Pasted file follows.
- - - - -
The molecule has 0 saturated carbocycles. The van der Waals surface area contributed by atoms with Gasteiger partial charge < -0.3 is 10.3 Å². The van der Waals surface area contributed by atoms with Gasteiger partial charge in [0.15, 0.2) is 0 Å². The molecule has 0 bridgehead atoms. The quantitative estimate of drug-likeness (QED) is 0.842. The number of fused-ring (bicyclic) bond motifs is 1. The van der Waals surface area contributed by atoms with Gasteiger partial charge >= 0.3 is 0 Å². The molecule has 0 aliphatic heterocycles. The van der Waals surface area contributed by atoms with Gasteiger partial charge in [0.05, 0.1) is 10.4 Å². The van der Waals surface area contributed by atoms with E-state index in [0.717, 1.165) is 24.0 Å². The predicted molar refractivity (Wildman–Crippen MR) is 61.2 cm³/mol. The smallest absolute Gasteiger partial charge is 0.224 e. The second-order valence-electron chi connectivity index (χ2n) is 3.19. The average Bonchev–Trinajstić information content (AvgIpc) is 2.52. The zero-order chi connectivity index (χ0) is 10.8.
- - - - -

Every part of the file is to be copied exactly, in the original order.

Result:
The molecule has 0 saturated carbocycles. The van der Waals surface area contributed by atoms with Gasteiger partial charge < -0.3 is 10.3 Å². The van der Waals surface area contributed by atoms with Gasteiger partial charge in [0.15, 0.2) is 0 Å². The molecule has 0 bridgehead atoms. The quantitative estimate of drug-likeness (QED) is 0.842. The number of fused-ring (bicyclic) bond motifs is 1. The van der Waals surface area contributed by atoms with Gasteiger partial charge >= 0.3 is 0 Å². The molecule has 0 aliphatic heterocycles. The van der Waals surface area contributed by atoms with Gasteiger partial charge in [0.05, 0.1) is 10.4 Å². The van der Waals surface area contributed by atoms with E-state index in [0.717, 1.165) is 24.0 Å². The predicted molar refractivity (Wildman–Crippen MR) is 61.2 cm³/mol. The smallest absolute Gasteiger partial charge is 0.224 e. The second-order valence-electron chi connectivity index (χ2n) is 3.19. The average Bonchev–Trinajstić information content (AvgIpc) is 2.52. The zero-order chi connectivity index (χ0) is 10.8.